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Mood Stabilizers


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Mood stabilizers are the treatment of choice for bipolar disorder, a condition that often accompanies ADHD. However, these drugs have other clinical uses.

Currently, mood stabilizers are being used to treat patients who display symptoms of violent aggression, impulsivity or agitation. These symptoms are quite common in ADHD, especially in those children who suffer from a number of other co-morbid disorders.

Aggression and Impulsivity

Most people have violent thoughts out of frustration, but they will not act on these impulses unless they lose control. People with trouble controlling impulsive behavior frequently act out in an aggressive manner. Aggressive behavior is common in variety of conditions such as:

  • ADHD
  • Conduct disorder
  • Psychotic disorders
  • Mood disorders
  • Intermittent explosive disorder
  • Adjustment disorder
  • Personality disorders (mainly paranoid, antisocial, borderline)
  • Mental retardation
  • Delirium
  • Dementia

Many of these disorders are co-morbid with ADHD and ODD. Mood stabilizers can be used to treat these conditions.

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Agitation is a form of severe anxiety associated with motor restlessness. It may lead to inappropriate verbal, vocal, or motor activity. It is associated with strong emotion, anxiety, tension, urgency, and fear, and it may lead to aimless wandering, pacing, cursing, or arguing.

Agitation may accompany:

  • Psychosis
  • Mood disorders
  • Anxiety disorder
  • Insomnia
  • Dementia

Excessive agitation may occur in a number of disorders that are co-morbid with ADHD and ODD. Mood stabilizers can be used to treat these conditions.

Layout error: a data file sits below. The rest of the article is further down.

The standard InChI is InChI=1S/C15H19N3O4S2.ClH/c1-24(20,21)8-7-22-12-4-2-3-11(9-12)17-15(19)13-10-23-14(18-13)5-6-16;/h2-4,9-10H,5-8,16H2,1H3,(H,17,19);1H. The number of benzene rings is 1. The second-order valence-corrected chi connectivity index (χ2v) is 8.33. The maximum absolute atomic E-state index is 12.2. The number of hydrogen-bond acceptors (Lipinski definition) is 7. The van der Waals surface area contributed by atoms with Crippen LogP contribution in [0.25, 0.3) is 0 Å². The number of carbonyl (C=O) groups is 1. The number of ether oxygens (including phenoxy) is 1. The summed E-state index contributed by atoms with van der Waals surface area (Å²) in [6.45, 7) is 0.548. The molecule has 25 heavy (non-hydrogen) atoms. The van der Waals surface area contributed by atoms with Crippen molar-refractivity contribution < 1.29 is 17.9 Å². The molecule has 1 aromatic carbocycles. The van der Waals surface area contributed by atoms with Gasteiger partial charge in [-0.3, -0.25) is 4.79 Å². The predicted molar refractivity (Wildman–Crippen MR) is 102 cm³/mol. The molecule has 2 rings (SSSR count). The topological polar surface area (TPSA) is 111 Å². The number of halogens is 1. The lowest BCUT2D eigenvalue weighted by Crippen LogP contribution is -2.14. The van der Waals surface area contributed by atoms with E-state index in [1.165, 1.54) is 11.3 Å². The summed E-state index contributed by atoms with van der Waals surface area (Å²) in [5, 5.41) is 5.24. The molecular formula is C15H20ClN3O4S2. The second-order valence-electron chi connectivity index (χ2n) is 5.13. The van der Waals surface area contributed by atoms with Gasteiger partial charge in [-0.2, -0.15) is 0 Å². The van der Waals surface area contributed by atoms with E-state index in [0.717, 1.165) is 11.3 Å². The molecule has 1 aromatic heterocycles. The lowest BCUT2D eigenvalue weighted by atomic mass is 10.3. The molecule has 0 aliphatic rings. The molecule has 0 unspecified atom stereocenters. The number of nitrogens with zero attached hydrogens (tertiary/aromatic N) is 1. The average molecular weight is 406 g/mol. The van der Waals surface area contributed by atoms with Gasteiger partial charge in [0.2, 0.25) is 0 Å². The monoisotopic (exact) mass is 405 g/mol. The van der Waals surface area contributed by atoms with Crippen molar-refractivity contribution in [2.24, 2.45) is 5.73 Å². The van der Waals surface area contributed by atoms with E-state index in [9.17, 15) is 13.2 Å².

Classification of Mood Stabilizers

There is no agreed-upon definition of the term mood stabilizer. We all use the term, but it is nowhere officially defined.

There are about 4 major classes of drugs that are being used as mood stabilizers. These are:

  • Lithium
  • Anti-epileptics
  • Antidepressants
  • Neuroleptics (Anti-psychotics)

We shall now discuss some of these drugs in depth.


Lithium has been used for the treatment of acute bipolar mania for over 50 years. It is an alkali metal similar to sodium and comes as one of two salt preparations, lithium carbonate or lithium citrate.

In the US, lithium is considered the drug of choice for adults and children with bipolar disorder. However, European psychiatrists do not use lithium in children, and in Israel the largest child psychiatric hospital does not even have lithium on the hospital formulary.

Lithium has multiple complex neurochemical effects, with impact on ion channels, serotonin, dopamine, and norepinephrine neurotransmitter systems, as well as on second messenger systems.

So how does it work? Nobody really knows.

Side effects:

Up to 75% of patients treated with lithium experience some side effects. Most of these are minor and can be reduced or eliminated by lowering the lithium dose or changing the dosage schedule.